But as ripe as the Iranian market has been for various products made in the European Union, oil is still the largest interest, with companies such as Total of France planning to invest $4.8 billion in Iran’s southern gas fields with a $1 billion initial investment. These plans were not carried out due to Trump’s sanctions.
For Iran, Europe has always been the place to do business outside of its traditional Chinese and Russia partners. Countries such as Austria acted as a neutral base for such deals, a role that Austria and Austrian companies also played during the Cold War when Austria was a centre for trade between the West and the Eastern bloc, giving it almost a neutral stance on most issues.
Even so, the Iranian regime did not always appreciate the gift made to it, and it often abused its relations with the Europeans. The Iranian regime’s terrorist practices were manifested in assassination plots against dissidents and enemies of the Islamic Republic abroad, for example.
It has been reported that as of September 2020, the Iranian regime had assassinated nearly 21 dissidents and enemies abroad. These do not include the bombings that have harmed dozens of civilians abroad, including the bombing of the Israeli Embassy in Buenos Aires. In 2019, the EU agreed to impose sanctions on the Iranian regime for carrying out executions and plotting assassinations on European soil. Two Dutch citizens of Iranian origin were assassinated in Holland, for example, both of them vocal dissidents of the Iranian regime. Even the French authorities accused Iran of plotting the bombing of a rally organised by the Iranian opposition in Paris in June 2018.
Thus, years of cooperation and providing an economic leeway for the Iranian regime did not alter that regime’s dark agenda of attempting to impose its hegemony in the Middle East region. It did not deter the regime from using European soil to carry on its violent agenda either, along with assassinations on the European continent.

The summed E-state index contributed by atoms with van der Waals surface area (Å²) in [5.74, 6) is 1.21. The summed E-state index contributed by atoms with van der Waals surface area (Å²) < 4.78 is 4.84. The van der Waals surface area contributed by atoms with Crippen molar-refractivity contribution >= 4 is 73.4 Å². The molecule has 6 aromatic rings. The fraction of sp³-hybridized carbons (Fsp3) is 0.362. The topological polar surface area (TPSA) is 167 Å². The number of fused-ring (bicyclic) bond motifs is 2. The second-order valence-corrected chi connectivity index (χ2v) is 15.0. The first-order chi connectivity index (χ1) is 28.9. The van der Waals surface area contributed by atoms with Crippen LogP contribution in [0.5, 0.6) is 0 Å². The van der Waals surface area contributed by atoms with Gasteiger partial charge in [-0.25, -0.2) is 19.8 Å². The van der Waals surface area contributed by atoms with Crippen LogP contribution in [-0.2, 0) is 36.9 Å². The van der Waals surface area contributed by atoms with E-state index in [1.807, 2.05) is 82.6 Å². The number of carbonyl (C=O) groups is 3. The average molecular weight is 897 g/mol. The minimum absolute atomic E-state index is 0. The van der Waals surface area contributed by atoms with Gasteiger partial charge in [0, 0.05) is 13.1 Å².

Today, when trying to lure Iran away from China and Russia, the EU’s leaders should realise that they are facing an enemy that has a growing missile capability and that will soon have a nuclear capability supporting its hostile stance to most countries in the Middle East and Europe.
Europe’s economic cooperation and appeasement of the Iranian regime despite its lack of commitment to any international agreements is empowering it to take action against its dissidents and in the wider region. Iran declared this month that it is resuming its nuclear activities, and it is high time to take more serious measures against a regime that will stop at nothing to commit violence against its own citizens even on foreign soil.
The fact that the Iranian regime could benefit financially from a renewed JCPOA is cause enough for firmer action to be taken against a regime that is already hostile even without being a nuclear power. It will not become any tamer once it becomes one.
The writer is a political analyst and author of Egypt’s Arab Spring and the Winding Road to Democracy.
*A version of this article appears in print in the 25 February, 2021 edition of Al-Ahram Weekly